I couldn't get OS X to use VLC by default. Selecting "open with" VLC ALWAYS only works for that single file, not the file type, despite it saying so. Changing the settings in Quicktime to not play AVI's also did nothing. In the end, I just told my roommate to use the open with VLC option, as I gave up trying to get the Quicktime or the OS to do what I wanted. Couldn't get Quicktime to play XviD AVI's after installing the appropriate codec, and couldn't get OS X to play AVI's with VLC by default.

  • Re:Oh fuck no (Score:4, Informative)

    by Psyborgue (699890) on Wednesday December 16, 2009 @06:24PM (#30465292) Homepage Journal

    But these wiseguys don't realise that I'd much rather deal with files that I can recognise by their filename, copy and move them with the well known 'cp' and 'mv' commands rather than having their craptastic software try to manage it all.

    The feature you speak of can be turned off. Your music can be in one place or as many places as you like (even on removable storage). Most people, however, like the convenience of having all their music in one place which is managed automatically. "Most people" makes for a reasonable default. I also find it odd you categorize apple's naming scheme as "cryptic" given the scheme is artist/album/track, the filenames of which are not renamed as you claim. While my files are in different folders now, all of them retain the same filenames. Also, iTunes store's music no longer has DRM.

  • I'll help! (Score:5, Informative)

    by MrCrassic (994046) <deprecated@@@ema...il> on Wednesday December 16, 2009 @06:37PM (#30465594) Journal

    I wanted to respond directly to the person who put this post up, but I don't want to register for yet another forum.

    I'll gladly help develop for the project. My knowledge in video and audio processing is very weak (I took a class on it, but I didn't really put too much work into it), but my skills in C and C++ are pretty good (but not expert). I'm also pretty well-versed in Java, though it's been a while since I needed to whip it out. Finally, I'm slowly, but surely, learning Objective-C.

    Please e-mail me at the address listed here. I don't want to see this die! I just migrated over to OS X and find this app extremely helpful, especially from my use of it in Windows.

  • Re:Handbrake (Score:3, Informative)

    by devjj (956776) * on Wednesday December 16, 2009 @06:56PM (#30465900)
    That's not quite correct. Handbrake requires VLC to rip video directly from a copyright-protected DVD. FFmpeg is built into the Handbrake distribution itself.
  • Re:user-friendly? (Score:5, Informative)

    by Anonymous Coward on Wednesday December 16, 2009 @06:57PM (#30465916)

    Whoever takes the job, please remove the stupid "anything I want to play gets added to a stupid playlist" thing. When I open a video with QuickTime, it plays that video. If I open another video at the same time, it opens up another QuickTime window.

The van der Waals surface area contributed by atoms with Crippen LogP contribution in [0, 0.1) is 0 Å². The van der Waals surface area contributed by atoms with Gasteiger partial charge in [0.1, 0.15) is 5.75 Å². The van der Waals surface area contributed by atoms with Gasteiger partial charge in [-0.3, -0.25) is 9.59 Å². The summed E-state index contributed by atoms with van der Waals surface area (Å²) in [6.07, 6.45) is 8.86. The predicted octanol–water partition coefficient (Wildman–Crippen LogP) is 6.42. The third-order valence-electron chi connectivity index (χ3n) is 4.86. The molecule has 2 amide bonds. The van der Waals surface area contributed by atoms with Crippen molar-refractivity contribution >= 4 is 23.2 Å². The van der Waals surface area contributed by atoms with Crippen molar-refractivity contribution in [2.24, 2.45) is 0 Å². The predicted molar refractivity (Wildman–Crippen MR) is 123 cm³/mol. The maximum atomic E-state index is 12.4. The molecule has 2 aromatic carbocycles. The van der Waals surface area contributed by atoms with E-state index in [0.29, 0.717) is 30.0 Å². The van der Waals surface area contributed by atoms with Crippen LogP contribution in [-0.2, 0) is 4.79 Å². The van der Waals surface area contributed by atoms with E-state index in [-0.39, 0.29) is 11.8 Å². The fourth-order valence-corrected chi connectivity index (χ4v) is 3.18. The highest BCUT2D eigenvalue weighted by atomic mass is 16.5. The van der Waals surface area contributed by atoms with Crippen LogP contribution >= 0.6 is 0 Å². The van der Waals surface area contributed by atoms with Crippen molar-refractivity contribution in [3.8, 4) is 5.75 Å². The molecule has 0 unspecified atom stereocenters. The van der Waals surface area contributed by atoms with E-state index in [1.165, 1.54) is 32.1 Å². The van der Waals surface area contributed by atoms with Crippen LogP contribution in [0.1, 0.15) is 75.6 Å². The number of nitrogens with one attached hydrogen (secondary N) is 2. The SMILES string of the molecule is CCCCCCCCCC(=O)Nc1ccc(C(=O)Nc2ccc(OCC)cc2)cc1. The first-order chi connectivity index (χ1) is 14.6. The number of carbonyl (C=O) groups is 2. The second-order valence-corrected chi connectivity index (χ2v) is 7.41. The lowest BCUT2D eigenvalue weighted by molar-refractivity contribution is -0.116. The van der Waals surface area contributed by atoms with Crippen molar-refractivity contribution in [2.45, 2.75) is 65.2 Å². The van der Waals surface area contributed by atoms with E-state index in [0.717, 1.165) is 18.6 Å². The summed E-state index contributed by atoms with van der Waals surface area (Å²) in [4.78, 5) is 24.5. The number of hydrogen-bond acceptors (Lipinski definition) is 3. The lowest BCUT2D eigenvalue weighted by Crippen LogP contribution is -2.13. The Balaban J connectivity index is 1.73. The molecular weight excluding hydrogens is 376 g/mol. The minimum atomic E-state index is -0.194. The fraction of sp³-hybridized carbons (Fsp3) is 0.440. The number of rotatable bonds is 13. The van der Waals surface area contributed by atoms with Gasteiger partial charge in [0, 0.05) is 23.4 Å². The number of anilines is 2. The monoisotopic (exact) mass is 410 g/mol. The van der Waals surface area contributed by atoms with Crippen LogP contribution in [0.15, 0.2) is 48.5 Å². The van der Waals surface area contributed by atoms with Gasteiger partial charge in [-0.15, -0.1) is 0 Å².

VLC is more like QuickTime (video player) but it currently acts more like iTunes (media library player).

    Have you even bothered to open the preferences? It right there in the Interface pane (simple settings view):
    Allow only one instance [x]
    Enqueue files when in one instance mode[x]
    Just uncheck "Allow only one instance".

  • Re:Really? (Score:3, Informative)

    by StonyUK (173886) on Wednesday December 16, 2009 @06:59PM (#30465952)

    I think they rely on VLC to supply the dvd decryption library, presumably so they don't have to include anti-DRM goodness in their own package.

  • Re:I'll help! (Score:5, Informative)

    by plasmacutter (901737) on Wednesday December 16, 2009 @07:00PM (#30465984)

    I submitted the story. I'm not a member of the dev team, but give the popularity of VLC on this platform it absolutely astounded me this issue had not appeared on a major news site yet.

    The forum thread linked from the article suggests you present yourself to the developer mailing list.

    here [videolan.org] is a list of all the videolan project's mailing lists - I believe the one they want you to contact them through is vlc-devel [videolan.org]

    Thank you for offering, i'd do so myself if i were not utterly sub-novice.

  • Re:Really? (Score:1, Informative)

    by Anonymous Coward on Wednesday December 16, 2009 @07:04PM (#30466056)
    I thought Handbrake uses FFMPEG. Anyway, if Handbrake uses some VLC code then the Handbrake developers will probably continue to maintain that code without necessarily having to maintain VLC as a whole.

    Very doubtful. Handbrake relies on the DeCSS code from VLC for DVD ripping. The entire reason for relying on a separate program is so the Handbrake devs can have "clean hands" when it comes to any DMCA-breaking activity.
  • by Anonymous Coward on Wednesday December 16, 2009 @07:05PM (#30466068)

    Make sure you have selected multithreaded FFmpeg in preferences. A single core of a modern processor is not able to decode 1080p H264 without dropping frames so you'll need the multithreaded option.

  • Re:OS X needs VLC (Score:3, Informative)

    by stevelup (445596) on Wednesday December 16, 2009 @07:05PM (#30466074)

    I couldn't get OS X to use VLC by default. Selecting "open with" VLC ALWAYS only works for that single file, not the file type, despite it saying so.

    To set a default application for a file type in OS X, you do the following:-

    Right click on any MKV file and choose 'Get Info'
    In the 'Open With' section, choose VLC
    Click the 'Change All...' button underneath.

    All MKV files will now open by default in VLC

  • Re:OS X needs VLC (Score:3, Informative)

    by Sancho (17056) on Wednesday December 16, 2009 @07:12PM (#30466176) Homepage